For bulk component you will want you standard curve
to have five standards spanning 0.5 to 1.5 expected
range. Include a blank
For impurity assay you will wish you standards to
span 0.05% to 2% (wt/wt). Given that impurities
might fall in the 0.5% to 1% range.
These ranges would be fixed in the SOP for the
developed analysis and based on the product
specification.
Linearity Testing
We have discussed this.
R
2
is a poor measure as we have stated
before.
Look at residuals
For zero intercept
Bulk assay - 2% from the target value of the
analyte
Impurity assay 10% of the target value of the
impurity.
Accuracy
Analyze Standard Reference Materials (if available)
Results of two or more different analytical methods.
Blank sample spiked with analyte. Ranges as in
linearity.
Standard additions.
Spikes should be recovered at (100 + 2)% for major
components and 0.1% absolute or + 10% relative for
minor components
Precision
Expressed as relative standard deviations for
at least 10 experiments.
Instrument precision (< 1%)
Intra-assay precision prep each sample from
start, same person, same day. (< 2%)
Intermediate precision (Ruggedness) Different
people, different days and different instruments.
Interlaboratory precision is also called just
reproducibility (3% to perhaps 40% or more)
Horwitz Trumpet
Horwitz Trumpet
) log 5 . 0 1 (
2 (%)
C
CV

Where C is the weight fraction


Range
The range is the concentration interval where
linearity, accuracy and precision are all
acceptable.

Limits of Detection and Quantitation
Also called the lower limit of detection.
Smallest quantity that gives a signal
significantly different from the blank.
This term had lead to much disagreement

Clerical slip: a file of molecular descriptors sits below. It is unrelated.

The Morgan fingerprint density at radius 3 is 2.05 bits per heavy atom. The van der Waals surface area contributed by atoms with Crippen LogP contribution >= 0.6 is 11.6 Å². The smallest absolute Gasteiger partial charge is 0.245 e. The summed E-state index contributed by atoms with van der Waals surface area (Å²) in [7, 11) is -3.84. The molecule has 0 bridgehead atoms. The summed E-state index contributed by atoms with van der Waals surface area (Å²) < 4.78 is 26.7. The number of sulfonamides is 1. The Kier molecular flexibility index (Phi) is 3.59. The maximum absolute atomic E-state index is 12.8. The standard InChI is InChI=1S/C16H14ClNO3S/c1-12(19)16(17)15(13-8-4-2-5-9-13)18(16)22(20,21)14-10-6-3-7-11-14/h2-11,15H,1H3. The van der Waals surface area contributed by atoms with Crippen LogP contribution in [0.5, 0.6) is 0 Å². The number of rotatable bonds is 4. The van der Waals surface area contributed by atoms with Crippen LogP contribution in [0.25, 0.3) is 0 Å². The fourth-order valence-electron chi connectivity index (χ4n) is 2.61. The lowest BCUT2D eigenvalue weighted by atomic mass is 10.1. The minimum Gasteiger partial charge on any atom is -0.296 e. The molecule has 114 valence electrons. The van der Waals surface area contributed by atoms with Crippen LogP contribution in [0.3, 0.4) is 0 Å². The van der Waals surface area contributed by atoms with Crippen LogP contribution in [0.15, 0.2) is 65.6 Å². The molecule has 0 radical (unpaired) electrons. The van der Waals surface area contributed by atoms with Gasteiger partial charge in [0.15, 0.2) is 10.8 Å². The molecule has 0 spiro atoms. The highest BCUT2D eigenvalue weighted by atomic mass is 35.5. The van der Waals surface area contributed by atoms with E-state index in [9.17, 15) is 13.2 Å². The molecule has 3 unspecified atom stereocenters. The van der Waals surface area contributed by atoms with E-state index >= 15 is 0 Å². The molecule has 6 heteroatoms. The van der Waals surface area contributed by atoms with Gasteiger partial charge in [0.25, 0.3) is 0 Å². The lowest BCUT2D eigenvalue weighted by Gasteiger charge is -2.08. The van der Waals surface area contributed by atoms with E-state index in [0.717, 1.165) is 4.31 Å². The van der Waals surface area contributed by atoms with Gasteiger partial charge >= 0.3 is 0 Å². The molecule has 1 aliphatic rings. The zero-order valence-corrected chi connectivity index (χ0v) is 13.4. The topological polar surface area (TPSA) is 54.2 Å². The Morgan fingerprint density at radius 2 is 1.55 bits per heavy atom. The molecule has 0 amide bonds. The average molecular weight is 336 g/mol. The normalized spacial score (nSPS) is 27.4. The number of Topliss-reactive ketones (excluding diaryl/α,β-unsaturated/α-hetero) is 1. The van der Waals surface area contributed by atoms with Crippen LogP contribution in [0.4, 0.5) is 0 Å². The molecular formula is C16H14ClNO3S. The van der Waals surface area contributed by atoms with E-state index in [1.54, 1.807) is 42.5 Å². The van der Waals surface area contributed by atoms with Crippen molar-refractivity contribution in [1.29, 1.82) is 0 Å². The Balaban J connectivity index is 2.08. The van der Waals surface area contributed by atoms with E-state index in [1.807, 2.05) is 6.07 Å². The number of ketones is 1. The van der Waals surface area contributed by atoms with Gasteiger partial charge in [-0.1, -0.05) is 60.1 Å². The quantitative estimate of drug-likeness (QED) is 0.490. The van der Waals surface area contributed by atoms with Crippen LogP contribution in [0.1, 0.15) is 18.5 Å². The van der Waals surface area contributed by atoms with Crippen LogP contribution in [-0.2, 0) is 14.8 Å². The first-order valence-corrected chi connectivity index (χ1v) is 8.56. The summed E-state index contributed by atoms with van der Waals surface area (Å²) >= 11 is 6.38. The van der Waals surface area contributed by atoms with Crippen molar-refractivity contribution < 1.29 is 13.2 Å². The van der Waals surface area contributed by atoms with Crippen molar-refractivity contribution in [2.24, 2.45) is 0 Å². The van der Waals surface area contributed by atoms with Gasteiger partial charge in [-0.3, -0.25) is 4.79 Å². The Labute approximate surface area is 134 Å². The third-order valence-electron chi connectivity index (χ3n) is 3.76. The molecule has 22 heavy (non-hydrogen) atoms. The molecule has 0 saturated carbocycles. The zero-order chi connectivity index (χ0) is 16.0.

and controversy.

Finding the detection limit.
Prepare a sample that is 1 to 5 larger than
the estimated detection limit.
Measure the signal for n replicate analyses (n
> 7.
Calculate s for this data set.
Measure the signal from n replicate analyses
of the blank. (n > 7) Calculate the mean
value. (y
blank)

Finding the detection limit.
y
dl
= y
blank
+ ts
Where t is the Students t value for degrees of
freedom at 98% confidence.
This gives you the signal detection limit.
Concentration Detection Limit.
Minimum detectable concentration = (ts)/slope
calib

Limit of Quantitation
We can find the analyte at this low end but it
would be difficult to quantify it accurately so
we have another term
Limit of Quantitation.
y
loq
= y
blank
+ 10s
Limit of Detection (Alternate way)
Common shortcut
y
dl
= y
blank
+ 3s
From Least Squares Line.
Signal detection limit
y
dl
= b + 3s
y
Other consideration
Instrument detection limit
Method detection limit

Reporting Limit
A level below which you may report not
detected. Regulatory specified.
This level might be different in different matrix
systems.
Robustness
The ability for a method to be unaffected by
small changes.
Solvent composition
pH
Buffer concentration
Temperature
Injection volume
Detector wavelength
Shelf life of solutions used
Quality Tracking
SOP directs how you keep an assay under
control.
Directs how samples are handled and stored.
Will dictate how and when the method should
be checked.

Analytical Standards
Can be purchased from NIST.
Must be handled with care.
Care should be taken with matrix effects.
Compound used to make up solutions should
have no analyte.
Elemental purity measured on nines scale.
Four nines is 0.9999 pure. Only in terms of other
metal and not other contaminants.
Standards
You may elect to purchase NIST traced
certified solutions.
There are many pitfalls to avoid and many
are discussed on page 732.
Blanks
Analysis of blanks can be very informative.
Will detect carry over.
Method Blank all steps except addition of
analyte.
Field Blank all steps including being taken
to the field.
Quality Control Samples
A sample that is known and analyzed along
with the rest of the samples and standards.
Blind samples are best.

Collaborative and round robin testing will help
assess analysis proficiency.
Control Charts.
Plot the results for a process or an analytical
procedure. (with your quality control
samples).
When do you shut down.
Single observation outside action lines
2 out of 3 consecutive measurements between the
warning and action lines
7 consecutive measurement all or above the center
line
6 consecutive measurements all increasing or
decreasing
14 consecutive measurements alternating up and
down
An obvious nonrandom pattern.